I also saw Imperial Teen at TTs tonite and that was kick ass as well. they rocked, and it was neat seeing them in such an intimate venue. as usual, our bartender chick was sweet and kind and cute (even with her ghetto booty!) rock.

Yeah. I went there. That quote is responsible for a friendship of thirteen years that I can not imagine my life without.

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T.T.’s was always a welcoming place – regardless of the bands playing the stage each night, you knew good folks would be there, and that if you didn’t know them, you soon would. I never felt awkward for even a minute being the gay dude in a rock club, and I love them for it.

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The club made me and Joey feel so secure and comfortable and safe that we asked Bonney, T.T.’s owner of 43 years, if we could host a same-sex marriage music benefit The answer was, as is most often the case with Bonney, “Yes!”.

Joey and I put on several fundraisers there under our now defunct LegalLove.org. The first show featured Ad Frank, Mary Lou Lord and Annie Clark, to name a few. Ad and Mary Lou so happened to have both played their last sets at T.T.’s this week. Annie Clark might have been asked to play during the final week, but I’m assuming she was too busy being St. Vincent to even be considered.

The response from the Boston music scene was incredible. This at a time when gay marriage wasn’t even legal in Massachusetts with fierce opposition trying to shut it down. So many people – too many to list here but – aided with their talent and tones to support the idea of equal marriage rights for all under the law.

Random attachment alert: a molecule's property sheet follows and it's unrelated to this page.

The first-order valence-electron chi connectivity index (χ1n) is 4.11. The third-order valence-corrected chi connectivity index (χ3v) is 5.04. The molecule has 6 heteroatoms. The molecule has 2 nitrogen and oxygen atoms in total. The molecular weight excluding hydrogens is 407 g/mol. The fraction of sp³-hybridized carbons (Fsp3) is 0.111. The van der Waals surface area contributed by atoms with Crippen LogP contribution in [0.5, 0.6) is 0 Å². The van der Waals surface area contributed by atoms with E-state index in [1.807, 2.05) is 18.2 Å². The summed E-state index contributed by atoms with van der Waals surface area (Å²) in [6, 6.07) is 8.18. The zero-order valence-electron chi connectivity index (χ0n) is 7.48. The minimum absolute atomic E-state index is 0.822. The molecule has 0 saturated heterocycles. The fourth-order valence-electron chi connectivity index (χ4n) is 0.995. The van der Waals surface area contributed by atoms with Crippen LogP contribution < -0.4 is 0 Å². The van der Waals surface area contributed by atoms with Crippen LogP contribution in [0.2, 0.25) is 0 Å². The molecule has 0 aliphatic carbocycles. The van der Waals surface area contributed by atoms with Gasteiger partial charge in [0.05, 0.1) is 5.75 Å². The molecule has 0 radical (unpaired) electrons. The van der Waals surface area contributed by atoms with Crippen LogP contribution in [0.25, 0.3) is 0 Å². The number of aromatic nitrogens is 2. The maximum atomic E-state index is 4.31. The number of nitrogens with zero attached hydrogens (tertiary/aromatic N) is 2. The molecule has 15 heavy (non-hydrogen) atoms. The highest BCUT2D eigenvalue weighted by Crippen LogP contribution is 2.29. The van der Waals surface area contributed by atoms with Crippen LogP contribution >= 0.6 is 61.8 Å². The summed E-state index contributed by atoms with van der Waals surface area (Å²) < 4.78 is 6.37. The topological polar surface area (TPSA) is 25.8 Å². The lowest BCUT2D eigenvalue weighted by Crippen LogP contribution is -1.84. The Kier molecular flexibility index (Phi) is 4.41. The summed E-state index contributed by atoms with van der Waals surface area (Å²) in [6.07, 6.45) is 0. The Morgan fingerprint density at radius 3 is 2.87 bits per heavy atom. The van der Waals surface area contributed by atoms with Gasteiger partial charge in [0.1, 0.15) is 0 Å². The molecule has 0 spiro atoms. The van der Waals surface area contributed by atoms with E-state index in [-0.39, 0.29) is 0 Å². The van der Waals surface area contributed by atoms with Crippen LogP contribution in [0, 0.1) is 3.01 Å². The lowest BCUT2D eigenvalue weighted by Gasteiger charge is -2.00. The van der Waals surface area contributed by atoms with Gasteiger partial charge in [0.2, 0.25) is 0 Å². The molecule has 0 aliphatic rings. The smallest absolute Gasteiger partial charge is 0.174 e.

T.T.’s wasn’t just a rock club, it was a community of individuals who stood for good things, played pretty incredible (and occasionally crappy) music and enjoyed life while it was theirs to enjoy.

Someone who enjoyed the hell out of life was Jeanne, T.T.’s much loved and celebrated bartender. There was something about Jeanne’s smile, that when you got it, – when you truly received it – you realized you were special. Then you realized everyone got that smile from Jeanne. Although she is no longer with us physically – because cancer is a motherfucker – stepping into T.T.’s you can still feel her greet you as you pass through the doors and glance towards the bar.